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How the US Should View Nicaragua Elections

By Richard Lugar, These remarks are excerpted from a speech given by Sen. Richard Lugar (R) of Indiana Jan. 12 before an international conference on promoting democracy in San Jos'e, Costa Rica. / January 17, 1990



EARLY last summer I suggested to President Bush, Vice President Quayle, and Secretary Baker that, given the importance of the Nicaraguan election to the potential alleviation of one of the worst dilemmas of American foreign policy, a presidential observer group should be appointed months in advance so that all members could visit the country and come to a careful understanding of both history and current circumstances. In unprecedented fashion, President Bush appointed a 20-member Nicaraguan election observer group on Nov. 14 to be co-chaired by congressman Tony Beilenson, a California Democrat, and me. We were charged with a mission of visiting Nicaragua in all possible locations and were given the widest latitude for our own deliberations and report. After the November congressional recess, members planned travel to Nicaragua but were stopped in their tracks by an official directive from Nicaragua denying visas to all members of the presidential observer group.

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Whether I or any of the official US observers ever see Nicaragua or not, a congressional debate will commence soon. It will play a critical role in shaping future US-Nicaraguan relations. I intend to play a vigorous role in it. I will cite the following factors as relevant to the election process thus far:

1. The ground rules for the election have been set entirely by the Sandinistas except at the time of the National Dialogue when an accord with the opposition was dictated by a Sandinista need for an agreement to take to the Tela conference of Central America presidents. The National Dialogue was supposed to resume immediately thereafter, but the Sandinistas have refused all opposition requests for a resumption of discussion on key remaining issues.

2. The mainstream opposition has only one representative out of five members on the electoral council. The chairman, an able man, and staff are largely from the Sandinista-appointed council for the 1984 election.

3. A large registration of voters indicated enthusiasm of most Nicaraguans for the elections, although the presence of armed soldiers and paramilitary Ministry of the Interior troops at some polling stations has troubled citizens trying to assess the wisdom and prudence of electoral participation.

4. Although registration was completed in late October, the opposition received registration lists only in late December - affording relatively little time to check for accuracy, given a Jan. 15 deadline.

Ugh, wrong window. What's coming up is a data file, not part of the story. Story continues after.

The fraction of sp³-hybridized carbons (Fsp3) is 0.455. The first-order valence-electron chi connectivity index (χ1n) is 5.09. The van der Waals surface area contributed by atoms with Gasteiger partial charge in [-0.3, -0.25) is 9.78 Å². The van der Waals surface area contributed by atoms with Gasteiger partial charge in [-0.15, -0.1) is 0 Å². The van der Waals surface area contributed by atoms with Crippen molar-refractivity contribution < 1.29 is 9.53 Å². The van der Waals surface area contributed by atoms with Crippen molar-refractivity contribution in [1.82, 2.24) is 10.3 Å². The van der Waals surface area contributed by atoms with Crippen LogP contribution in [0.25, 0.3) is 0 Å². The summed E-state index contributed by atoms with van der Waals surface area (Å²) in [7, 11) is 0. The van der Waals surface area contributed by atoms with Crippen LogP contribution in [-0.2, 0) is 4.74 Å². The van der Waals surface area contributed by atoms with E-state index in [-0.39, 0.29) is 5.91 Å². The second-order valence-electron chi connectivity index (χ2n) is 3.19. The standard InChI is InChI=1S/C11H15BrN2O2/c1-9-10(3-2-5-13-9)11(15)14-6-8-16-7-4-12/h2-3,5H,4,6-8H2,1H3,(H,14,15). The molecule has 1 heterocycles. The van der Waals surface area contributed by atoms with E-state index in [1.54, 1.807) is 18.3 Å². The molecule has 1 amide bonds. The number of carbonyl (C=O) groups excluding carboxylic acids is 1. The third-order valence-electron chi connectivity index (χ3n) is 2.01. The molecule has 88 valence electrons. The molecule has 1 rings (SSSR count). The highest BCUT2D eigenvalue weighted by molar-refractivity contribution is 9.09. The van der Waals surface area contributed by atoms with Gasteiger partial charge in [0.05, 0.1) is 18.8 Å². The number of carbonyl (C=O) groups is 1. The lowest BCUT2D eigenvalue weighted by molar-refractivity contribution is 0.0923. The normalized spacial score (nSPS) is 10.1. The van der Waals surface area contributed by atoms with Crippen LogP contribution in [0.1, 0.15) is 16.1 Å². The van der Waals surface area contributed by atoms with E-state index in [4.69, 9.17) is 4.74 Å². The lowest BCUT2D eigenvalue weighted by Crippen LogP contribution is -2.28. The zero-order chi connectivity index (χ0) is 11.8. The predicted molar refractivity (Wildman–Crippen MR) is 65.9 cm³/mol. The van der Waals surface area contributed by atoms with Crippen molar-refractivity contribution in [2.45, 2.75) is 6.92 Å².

5. An increase in violence at rallies usually directed by Sandinistas against UNO [National Opposition Union] personnel and increasing intimidation of UNO poll watchers and local candidates has been noted by the Center for Democracy. Specific violent activity has been cited by the OAS, and the UN has generally condemned the increase in violence.

6. Barricada and Nuevo Diario, Sandinista newspapers, have consistently identified UNO with the contras and the Somoza national guard during the present time of especial national tension. President Ortega has established this by fantasizing a United States-backed invasion of Nicaragua and by threatening to kill any opposition person who supports such an invasion.

7. The Sandinista advantages of incumbency include liberal use of public funds, grossly disproportionate television programming, and an apparent calculation that a mood of fear is more appropriate than a mood of hope and celebration.

Regardless of who wins the February election, United States policy should have some benchmarks for judging democratic progress in Nicaragua with which to gauge the extent of post-election US assistance. It is useful to list these benchmarks now.

1. Sandinistas and contras will need to engage in the oft-postponed dialogue which could have followed Tela on demobilization of the huge Sandinista army in coordination with contra demobilization. Such mutual demobilization must include safe return for the contras and integration into the mainstream of life in the country. The army should be a national Nicaraguan army flying the Nicaraguan national flag and not a Sandinista party army flying the Sandinista flag. Imagine for a moment the problem of sorting out a United States policy of assistance if Mrs. Chamorro should win the election and the Saninistas retain a huge army under their party flag.

2. A tolerance for diversity and pluralism must be established in which neighborhood watch committees, Ministry of the Interior para-military forces, secret ``MINT'' prisons for political opponents, and all elements of Sandinista neighborhood control should be terminated.

3. A system of justice including judges and courts independent from and superior to the executive branch of government should be instituted.

4. A constitution recognizing all political forces - not just the Sandinistas - will need to be drafted and adopted. That constitution or a separate bill of rights should recognize freedom of the press, property rights, and the normal freedoms which similar documents in our hemisphere have enumerated.

I have highlighted the present democratic challenge in Nicaragua in order to take American foreign policy from a statement of broad definitional ideals to specific actions which can be noted, applauded, and supported with generous hands of reconciliation and fraternal democratic relationships.